With the same sensor size, a higher pixel count means that when light is plentiful and the optics are sharp, the sensor can capture more detail. In bad light however, the resulting image might have more pixels, but the individual pixels have more variance and the resulting image will have more noise. With appropriate noise filtering, both cameras will produce similar low light images though. So, all else being equal, a sensor with the same size but more pixels (more sample points) will produce images of equal or higher quality.

However, all else is not always equal because of the way that the sensor works on the level of individual pixels. I don't know how the sensors work exactly (can somebody explain?) but I do know that there's always a bit of light wasted in between the pixels. That is, you might assume that on a sensor of 1 megapixel, each pixel would get about 1 millionth of the light to work with, but in practice this is less because of the way that the light is collected into the individual sensors that make up each pixel. Each of these sensors are tiny electrical components that have to be manufactured in a way not dissimilar to how CPUs and GPUs are made, and when cramming more of these tiny sensors in the same space, they have to make compromises.

Please, correct me where I'm wrong and elaborate where you can!
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Re: Pixels and Sensor Size

Postposted on Wed Dec 25, 2013 3:05 pm

The differences between sensors are illustrated here nicely:

http://www.digicamdb.com/compare/nikon_d7100-vs-nikon_d7000/

http://www.digicamdb.com/compare/nikon_d7100-vs-nikon_d610/

A part of each pitzel's area is "wasted" as it doesn't collect photons, and manufacturers are trying to minimize this wasted area. It's basically what's shown here, in the second animation:

http://www.nikon.com/about/technology/rd/core/optics/cmos/index.htm

This is one of the reasons that a newer sensor will likely perform a little better - or, in case of D7100 vs. D7000, not (much) worse, despite smaller pitzels. You can see the results here:

http://www.dpreview.com/reviews/nikon-d7100/13

Note that these are 100% crops here - one screen pixel corresponds to one pixel on the sensor, without scaling.
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Re: Pixels and Sensor Size

Postposted on Wed Dec 25, 2013 3:20 pm

The basic understanding is correct, but you also have to consider advancement in sensor design. The D7100 (and D3200 and D5300) have the best APS-C sensor available in a DSLR. While the D7100 may have smaller pixels (rather, photo sites) than the D7000, it also has a more advanced sensor and better processors/firmware/software to back it up.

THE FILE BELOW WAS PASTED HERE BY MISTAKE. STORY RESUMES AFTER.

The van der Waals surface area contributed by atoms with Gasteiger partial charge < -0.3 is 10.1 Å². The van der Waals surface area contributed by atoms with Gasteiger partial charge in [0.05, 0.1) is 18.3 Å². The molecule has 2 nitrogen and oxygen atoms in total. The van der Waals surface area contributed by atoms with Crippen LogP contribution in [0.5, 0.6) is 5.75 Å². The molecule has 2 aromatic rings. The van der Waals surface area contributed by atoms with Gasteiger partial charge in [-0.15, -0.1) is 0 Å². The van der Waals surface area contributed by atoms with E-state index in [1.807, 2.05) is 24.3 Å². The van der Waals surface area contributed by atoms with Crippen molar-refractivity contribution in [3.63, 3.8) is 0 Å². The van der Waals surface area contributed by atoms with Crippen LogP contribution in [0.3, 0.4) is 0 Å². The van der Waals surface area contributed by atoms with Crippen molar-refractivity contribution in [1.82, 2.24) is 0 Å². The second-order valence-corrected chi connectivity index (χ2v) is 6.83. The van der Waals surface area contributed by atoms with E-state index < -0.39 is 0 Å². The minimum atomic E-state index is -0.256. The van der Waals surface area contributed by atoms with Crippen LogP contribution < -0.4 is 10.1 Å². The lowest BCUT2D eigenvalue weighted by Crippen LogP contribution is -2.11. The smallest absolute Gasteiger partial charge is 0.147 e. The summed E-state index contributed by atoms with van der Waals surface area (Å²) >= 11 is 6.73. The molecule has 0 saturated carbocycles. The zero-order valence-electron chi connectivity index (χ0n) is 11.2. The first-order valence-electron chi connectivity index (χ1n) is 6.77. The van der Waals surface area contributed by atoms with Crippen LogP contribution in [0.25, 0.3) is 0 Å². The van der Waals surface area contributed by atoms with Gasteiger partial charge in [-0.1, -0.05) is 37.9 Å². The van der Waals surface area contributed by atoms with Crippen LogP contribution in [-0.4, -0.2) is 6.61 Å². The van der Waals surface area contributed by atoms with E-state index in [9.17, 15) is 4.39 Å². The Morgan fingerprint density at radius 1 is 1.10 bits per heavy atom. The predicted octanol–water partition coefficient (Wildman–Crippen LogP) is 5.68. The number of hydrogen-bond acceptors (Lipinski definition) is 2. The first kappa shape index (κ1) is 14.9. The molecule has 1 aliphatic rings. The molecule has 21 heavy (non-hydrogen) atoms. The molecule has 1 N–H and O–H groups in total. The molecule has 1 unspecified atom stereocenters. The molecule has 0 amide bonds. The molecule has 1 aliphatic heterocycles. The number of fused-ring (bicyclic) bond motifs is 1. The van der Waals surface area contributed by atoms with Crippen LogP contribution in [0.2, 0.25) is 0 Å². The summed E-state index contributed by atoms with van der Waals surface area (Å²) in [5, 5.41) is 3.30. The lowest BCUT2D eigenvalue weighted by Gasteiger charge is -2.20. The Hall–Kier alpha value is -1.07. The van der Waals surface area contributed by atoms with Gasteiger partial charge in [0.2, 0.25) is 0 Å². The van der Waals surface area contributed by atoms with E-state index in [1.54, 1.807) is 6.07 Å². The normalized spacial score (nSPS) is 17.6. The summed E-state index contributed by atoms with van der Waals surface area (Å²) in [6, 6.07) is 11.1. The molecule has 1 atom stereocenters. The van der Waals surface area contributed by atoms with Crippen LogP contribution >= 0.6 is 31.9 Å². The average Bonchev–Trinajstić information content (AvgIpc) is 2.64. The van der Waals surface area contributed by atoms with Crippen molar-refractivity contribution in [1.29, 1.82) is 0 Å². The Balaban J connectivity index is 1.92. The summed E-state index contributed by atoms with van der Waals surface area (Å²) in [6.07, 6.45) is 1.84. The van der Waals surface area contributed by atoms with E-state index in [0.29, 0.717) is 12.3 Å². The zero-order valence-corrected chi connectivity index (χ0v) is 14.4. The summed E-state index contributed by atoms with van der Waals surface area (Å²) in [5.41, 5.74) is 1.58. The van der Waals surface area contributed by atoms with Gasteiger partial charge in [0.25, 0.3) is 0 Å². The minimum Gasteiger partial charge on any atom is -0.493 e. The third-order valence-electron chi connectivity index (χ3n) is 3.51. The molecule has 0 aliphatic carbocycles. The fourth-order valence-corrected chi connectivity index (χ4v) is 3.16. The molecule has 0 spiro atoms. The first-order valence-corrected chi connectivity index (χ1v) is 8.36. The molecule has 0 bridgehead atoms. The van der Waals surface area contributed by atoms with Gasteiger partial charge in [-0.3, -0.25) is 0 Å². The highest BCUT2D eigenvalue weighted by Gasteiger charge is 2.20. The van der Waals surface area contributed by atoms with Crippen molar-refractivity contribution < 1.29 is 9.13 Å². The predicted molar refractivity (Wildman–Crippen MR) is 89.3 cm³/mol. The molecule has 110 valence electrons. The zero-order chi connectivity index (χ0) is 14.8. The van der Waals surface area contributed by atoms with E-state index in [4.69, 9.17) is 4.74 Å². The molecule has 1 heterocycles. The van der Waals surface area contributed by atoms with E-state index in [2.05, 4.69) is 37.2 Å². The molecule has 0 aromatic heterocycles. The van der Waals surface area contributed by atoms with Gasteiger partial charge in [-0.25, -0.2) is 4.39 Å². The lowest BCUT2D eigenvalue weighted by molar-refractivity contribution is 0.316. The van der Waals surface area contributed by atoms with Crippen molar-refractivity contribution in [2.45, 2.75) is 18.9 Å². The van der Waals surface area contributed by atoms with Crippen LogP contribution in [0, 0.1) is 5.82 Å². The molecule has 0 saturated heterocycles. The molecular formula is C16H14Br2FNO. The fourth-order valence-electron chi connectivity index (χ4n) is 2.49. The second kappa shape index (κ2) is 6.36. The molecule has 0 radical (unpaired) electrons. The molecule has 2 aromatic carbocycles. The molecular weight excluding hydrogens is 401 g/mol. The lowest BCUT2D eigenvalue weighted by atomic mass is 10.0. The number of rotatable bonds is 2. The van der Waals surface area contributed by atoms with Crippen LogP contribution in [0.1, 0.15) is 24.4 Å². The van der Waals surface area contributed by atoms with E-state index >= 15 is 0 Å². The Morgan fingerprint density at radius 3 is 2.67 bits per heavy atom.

Also note that there's a whole lot more to a sensor than just the abstract 'noise' moniker. Noise is going to vary from non-existent at lower ISO speeds to overbearing at higher ISO speeds, as well as from good light to very low light, from sensor to sensor.
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Re: Pixels and Sensor Size

Postposted on Wed Dec 25, 2013 3:53 pm

Firestarter wrote:So, all else being equal, a sensor with the same size but more pixels (more sample points) will produce images of equal or higher quality.


All else being equal, both should produce images of very similar quality. The amount of light captured by the sensor, and the amount of noise generated in it, would be the same, just the noise would be more fine-grained in the sensor with more pixels. It's only in low light, of course, where signal-to-noise ratio becomes an issue and any differences become visible.
But everything else isn't equal, and so the D800 is known to be better at high ISO than D700 when both are downsampled to the same resolution. (I'd be extremely happy if I could have a week with both of them and come to the conclusion myself).
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Re: Pixels and Sensor Size

Postposted on Wed Dec 25, 2013 7:07 pm

Note that there's a pretty big difference between an ancient Nikon sensor and a far newer Sony sensor, a la D700 vs. D600/D800. Down-sample a shot from two of the latter to the same resolution with the same processing, and you'll find the newer bodies will have a noticeable edge.
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Re: Pixels and Sensor Size

Postposted on Thu Dec 26, 2013 2:35 pm

Thank all responding my question.
I own D7000 and am planning to upgrade it to D610. A friend of mine interested in buying my D7000 who does not know about DSLR. I let him know about an alternative model of D7100 but he did not understand what the pixel counts difference between D7000 and D7100 means. It appeared to me that there is pro and con since the sensor size is the same.
Thanks again. I myself learned a lot about DSLR through this thread.